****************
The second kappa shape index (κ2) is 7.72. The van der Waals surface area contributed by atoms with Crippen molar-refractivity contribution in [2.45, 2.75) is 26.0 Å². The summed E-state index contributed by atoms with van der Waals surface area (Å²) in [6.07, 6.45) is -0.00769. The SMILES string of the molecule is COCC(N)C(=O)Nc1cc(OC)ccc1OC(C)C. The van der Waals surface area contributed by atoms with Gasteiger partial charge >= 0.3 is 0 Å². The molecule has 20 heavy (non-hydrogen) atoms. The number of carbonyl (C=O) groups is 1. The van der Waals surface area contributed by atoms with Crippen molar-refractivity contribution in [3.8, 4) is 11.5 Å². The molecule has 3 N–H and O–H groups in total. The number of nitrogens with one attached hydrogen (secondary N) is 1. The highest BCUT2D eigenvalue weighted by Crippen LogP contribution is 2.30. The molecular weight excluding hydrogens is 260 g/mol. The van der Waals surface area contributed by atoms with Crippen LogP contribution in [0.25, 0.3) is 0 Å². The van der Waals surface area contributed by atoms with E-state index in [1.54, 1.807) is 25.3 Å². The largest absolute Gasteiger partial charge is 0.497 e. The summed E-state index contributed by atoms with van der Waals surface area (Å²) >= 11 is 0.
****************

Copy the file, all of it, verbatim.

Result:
The second kappa shape index (κ2) is 7.72. The van der Waals surface area contributed by atoms with Crippen molar-refractivity contribution in [2.45, 2.75) is 26.0 Å². The summed E-state index contributed by atoms with van der Waals surface area (Å²) in [6.07, 6.45) is -0.00769. The SMILES string of the molecule is COCC(N)C(=O)Nc1cc(OC)ccc1OC(C)C. The van der Waals surface area contributed by atoms with Gasteiger partial charge >= 0.3 is 0 Å². The molecule has 20 heavy (non-hydrogen) atoms. The number of carbonyl (C=O) groups is 1. The van der Waals surface area contributed by atoms with Crippen molar-refractivity contribution in [3.8, 4) is 11.5 Å². The molecule has 3 N–H and O–H groups in total. The number of nitrogens with one attached hydrogen (secondary N) is 1. The highest BCUT2D eigenvalue weighted by Crippen LogP contribution is 2.30. The molecular weight excluding hydrogens is 260 g/mol. The van der Waals surface area contributed by atoms with Crippen LogP contribution in [0.25, 0.3) is 0 Å². The van der Waals surface area contributed by atoms with E-state index in [1.54, 1.807) is 25.3 Å². The largest absolute Gasteiger partial charge is 0.497 e. The summed E-state index contributed by atoms with van der Waals surface area (Å²) >= 11 is 0.